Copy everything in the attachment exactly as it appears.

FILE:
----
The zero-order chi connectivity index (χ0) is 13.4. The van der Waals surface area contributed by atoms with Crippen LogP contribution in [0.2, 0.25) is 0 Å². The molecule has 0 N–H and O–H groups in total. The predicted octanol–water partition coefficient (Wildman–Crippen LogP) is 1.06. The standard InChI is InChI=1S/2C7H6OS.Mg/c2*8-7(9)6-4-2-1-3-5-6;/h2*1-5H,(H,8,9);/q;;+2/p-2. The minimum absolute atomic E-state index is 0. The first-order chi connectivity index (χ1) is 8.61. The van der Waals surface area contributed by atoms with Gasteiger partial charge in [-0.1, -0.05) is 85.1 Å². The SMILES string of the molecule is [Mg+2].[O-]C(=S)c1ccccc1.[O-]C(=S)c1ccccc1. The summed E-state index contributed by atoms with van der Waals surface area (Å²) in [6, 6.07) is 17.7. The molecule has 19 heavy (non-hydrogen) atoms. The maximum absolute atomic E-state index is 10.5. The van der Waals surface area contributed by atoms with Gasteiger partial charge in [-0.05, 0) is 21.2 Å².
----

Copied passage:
The zero-order chi connectivity index (χ0) is 13.4. The van der Waals surface area contributed by atoms with Crippen LogP contribution in [0.2, 0.25) is 0 Å². The molecule has 0 N–H and O–H groups in total. The predicted octanol–water partition coefficient (Wildman–Crippen LogP) is 1.06. The standard InChI is InChI=1S/2C7H6OS.Mg/c2*8-7(9)6-4-2-1-3-5-6;/h2*1-5H,(H,8,9);/q;;+2/p-2. The minimum absolute atomic E-state index is 0. The first-order chi connectivity index (χ1) is 8.61. The van der Waals surface area contributed by atoms with Gasteiger partial charge in [-0.1, -0.05) is 85.1 Å². The SMILES string of the molecule is [Mg+2].[O-]C(=S)c1ccccc1.[O-]C(=S)c1ccccc1. The summed E-state index contributed by atoms with van der Waals surface area (Å²) in [6, 6.07) is 17.7. The molecule has 19 heavy (non-hydrogen) atoms. The maximum absolute atomic E-state index is 10.5. The van der Waals surface area contributed by atoms with Gasteiger partial charge in [-0.05, 0) is 21.2 Å².